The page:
Episcleritis
Make your own free website on Tripod.com


 
 

Episcleritis

Episcleritis
Episcleritis is an inflammatory ( diffuse redness) condition of the connective tissue between the Conjuntiva and Sclera in one or both eyes. It is usually a mild, self-limiting, recurrent disease. 70% are idiopathic and about 30% of cases are associated with an underlying disorder. One warning: doctors, including ophthalmologists, can misname a patient's Eye inflammation, calling it Episcleritis when it is Scleritis. It matters tremendously, since true Scleritis, as opposed to Episcleritis, is associated with an underlying disorder about 70% of the time, and Scleritis can produce serious damage to the Eye; Episcleritis never does.

2 clinical types of Epicslceritis are Simple and Nodular.

Simple Episcleritis, the most common, there are intermittent bouts, moderate-to-severe inflammation that often recur at 1- to 3-month intervals. The episodes usually last 7-10 days, and most resolve after 2-3 weeks. Prolonged episodes may be more common in patients with associated systemic conditions. Some patients note that episodes are more common in the spring or fall.

Nodular Episcleritis (translucent white nodule centrally within the inflamed area ) have prolonged attacks of inflammation that are typically more painful than simple Episcleritis. Many patients with Nodular Episcleritis have an associated systemic disease.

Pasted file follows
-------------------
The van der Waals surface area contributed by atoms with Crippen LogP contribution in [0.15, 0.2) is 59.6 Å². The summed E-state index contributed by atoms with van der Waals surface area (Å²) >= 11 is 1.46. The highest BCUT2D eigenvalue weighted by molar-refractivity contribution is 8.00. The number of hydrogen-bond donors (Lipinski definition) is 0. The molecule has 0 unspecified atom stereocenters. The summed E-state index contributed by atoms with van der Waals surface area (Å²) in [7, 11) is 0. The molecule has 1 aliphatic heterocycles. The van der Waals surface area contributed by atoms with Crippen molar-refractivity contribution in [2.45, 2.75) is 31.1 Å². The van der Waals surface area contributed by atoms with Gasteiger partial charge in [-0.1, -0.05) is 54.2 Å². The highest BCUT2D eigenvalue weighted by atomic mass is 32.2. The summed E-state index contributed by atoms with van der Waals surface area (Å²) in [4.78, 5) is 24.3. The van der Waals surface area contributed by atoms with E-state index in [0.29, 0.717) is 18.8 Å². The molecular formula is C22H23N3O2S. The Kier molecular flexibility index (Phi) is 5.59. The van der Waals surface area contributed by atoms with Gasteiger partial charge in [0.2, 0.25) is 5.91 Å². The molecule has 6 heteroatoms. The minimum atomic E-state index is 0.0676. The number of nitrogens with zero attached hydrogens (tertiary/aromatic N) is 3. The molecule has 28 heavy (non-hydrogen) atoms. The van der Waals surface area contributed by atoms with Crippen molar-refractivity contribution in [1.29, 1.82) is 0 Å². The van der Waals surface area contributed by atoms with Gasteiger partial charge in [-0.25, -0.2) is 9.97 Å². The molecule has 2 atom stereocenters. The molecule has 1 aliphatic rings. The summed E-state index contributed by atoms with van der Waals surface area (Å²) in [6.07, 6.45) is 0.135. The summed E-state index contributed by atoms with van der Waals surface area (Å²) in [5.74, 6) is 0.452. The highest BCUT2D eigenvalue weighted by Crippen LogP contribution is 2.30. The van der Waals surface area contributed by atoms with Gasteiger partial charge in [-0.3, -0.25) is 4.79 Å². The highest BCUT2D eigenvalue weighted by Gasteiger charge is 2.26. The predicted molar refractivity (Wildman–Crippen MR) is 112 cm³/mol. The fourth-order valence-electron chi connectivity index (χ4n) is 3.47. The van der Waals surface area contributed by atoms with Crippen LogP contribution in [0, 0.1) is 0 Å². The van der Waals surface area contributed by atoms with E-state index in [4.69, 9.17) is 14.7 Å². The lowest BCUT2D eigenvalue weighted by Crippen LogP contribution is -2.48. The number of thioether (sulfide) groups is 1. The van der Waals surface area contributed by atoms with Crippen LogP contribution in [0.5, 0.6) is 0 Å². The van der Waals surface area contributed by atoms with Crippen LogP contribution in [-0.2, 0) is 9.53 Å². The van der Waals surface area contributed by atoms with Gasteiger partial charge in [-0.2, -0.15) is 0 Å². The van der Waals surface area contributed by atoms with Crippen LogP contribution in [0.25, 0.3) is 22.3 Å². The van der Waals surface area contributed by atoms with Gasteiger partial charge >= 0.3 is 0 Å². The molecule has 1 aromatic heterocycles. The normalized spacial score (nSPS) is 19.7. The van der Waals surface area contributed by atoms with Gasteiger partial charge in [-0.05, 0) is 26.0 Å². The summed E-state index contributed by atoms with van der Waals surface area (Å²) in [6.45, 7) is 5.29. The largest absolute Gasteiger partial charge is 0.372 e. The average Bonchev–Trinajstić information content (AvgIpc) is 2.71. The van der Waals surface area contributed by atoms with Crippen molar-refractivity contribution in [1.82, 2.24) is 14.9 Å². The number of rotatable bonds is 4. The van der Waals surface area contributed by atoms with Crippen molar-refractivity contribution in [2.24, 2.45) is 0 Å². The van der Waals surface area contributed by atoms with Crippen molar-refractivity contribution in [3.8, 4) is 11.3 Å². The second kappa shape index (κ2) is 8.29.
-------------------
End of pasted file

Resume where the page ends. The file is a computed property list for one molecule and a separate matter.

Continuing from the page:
Symptoms Redness of the eyes, mild pain, tenderness, discomfort, sensitivity to light, tearing.

Cause
Episcleritis usually has no apparent cause; however, it is sometimes associated with systemic disease such as Rheumatoid Arthritis, Polyarteritis Nodosa, Systemic Lupus Erythematosus, Sjogren's Syndrome, Sarcoidosis, Wegener's Granulomatosis, Gout, and inflammatory Bowel Disease, Rosacea, herpes simplex, Tuberculosis, and other diseases.

Treatment
Treatment for Episcleritis is usually not needed. Artificial tears can be used to soothe the eye and reduce mild inflammation. In more severe cases of Episcleritis, mild steroids and anti-inflammatory medications are prescribed.

Complications
Relapses may occur, rarely, Scleritis may develop. There may be associated Uveitis.

Links to References,
Ocular, and Immunologicial-Vasculitis Help

St Lukes Eye
EMedicine
Merck
HEALTHCENTRAL
Handbook of Ocular Disease
EyeMDLink
MEDLINEplus
Cleveland Clinic Immunologic Disease Center
Cole Eye Institute
John Hopkins Vaculitis Center
John Hopkins
Wilmer Eye Institute
National Eye Institute

Disclaimer: I'm not a doctor nor do I play one on TV!!!



Guard Kitty will protect all that browse here

Copyright © 2002-2006 LMK